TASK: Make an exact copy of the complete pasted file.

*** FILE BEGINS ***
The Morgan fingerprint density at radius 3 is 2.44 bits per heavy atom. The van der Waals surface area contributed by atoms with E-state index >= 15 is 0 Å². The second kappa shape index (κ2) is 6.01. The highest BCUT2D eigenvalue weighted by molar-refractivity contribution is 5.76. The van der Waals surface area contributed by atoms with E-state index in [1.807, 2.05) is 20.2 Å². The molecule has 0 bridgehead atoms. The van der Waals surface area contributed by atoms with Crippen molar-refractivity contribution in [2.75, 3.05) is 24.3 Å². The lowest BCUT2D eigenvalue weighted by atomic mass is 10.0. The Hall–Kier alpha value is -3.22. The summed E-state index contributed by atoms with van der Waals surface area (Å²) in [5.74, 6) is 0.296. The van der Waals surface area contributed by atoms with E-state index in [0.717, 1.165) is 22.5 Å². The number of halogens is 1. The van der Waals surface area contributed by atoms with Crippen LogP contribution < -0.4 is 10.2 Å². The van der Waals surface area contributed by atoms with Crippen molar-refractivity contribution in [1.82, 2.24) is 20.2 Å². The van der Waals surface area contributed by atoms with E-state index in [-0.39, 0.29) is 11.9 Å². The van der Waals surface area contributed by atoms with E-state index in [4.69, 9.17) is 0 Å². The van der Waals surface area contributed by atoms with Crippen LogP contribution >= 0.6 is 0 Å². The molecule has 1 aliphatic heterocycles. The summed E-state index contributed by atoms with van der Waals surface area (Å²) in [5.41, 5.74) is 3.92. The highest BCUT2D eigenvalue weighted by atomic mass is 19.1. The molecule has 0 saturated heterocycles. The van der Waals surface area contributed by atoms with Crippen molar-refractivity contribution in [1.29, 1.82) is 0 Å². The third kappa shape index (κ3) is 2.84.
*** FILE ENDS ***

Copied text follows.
The Morgan fingerprint density at radius 3 is 2.44 bits per heavy atom. The van der Waals surface area contributed by atoms with E-state index >= 15 is 0 Å². The second kappa shape index (κ2) is 6.01. The highest BCUT2D eigenvalue weighted by molar-refractivity contribution is 5.76. The van der Waals surface area contributed by atoms with E-state index in [1.807, 2.05) is 20.2 Å². The molecule has 0 bridgehead atoms. The van der Waals surface area contributed by atoms with Crippen molar-refractivity contribution in [2.75, 3.05) is 24.3 Å². The lowest BCUT2D eigenvalue weighted by atomic mass is 10.0. The Hall–Kier alpha value is -3.22. The summed E-state index contributed by atoms with van der Waals surface area (Å²) in [5.74, 6) is 0.296. The van der Waals surface area contributed by atoms with E-state index in [0.717, 1.165) is 22.5 Å². The number of halogens is 1. The van der Waals surface area contributed by atoms with Crippen LogP contribution < -0.4 is 10.2 Å². The van der Waals surface area contributed by atoms with Crippen molar-refractivity contribution in [1.82, 2.24) is 20.2 Å². The van der Waals surface area contributed by atoms with E-state index in [-0.39, 0.29) is 11.9 Å². The van der Waals surface area contributed by atoms with E-state index in [4.69, 9.17) is 0 Å². The van der Waals surface area contributed by atoms with Crippen LogP contribution >= 0.6 is 0 Å². The molecule has 1 aliphatic heterocycles. The summed E-state index contributed by atoms with van der Waals surface area (Å²) in [5.41, 5.74) is 3.92. The highest BCUT2D eigenvalue weighted by atomic mass is 19.1. The molecule has 0 saturated heterocycles. The van der Waals surface area contributed by atoms with Crippen molar-refractivity contribution in [1.29, 1.82) is 0 Å². The third kappa shape index (κ3) is 2.84.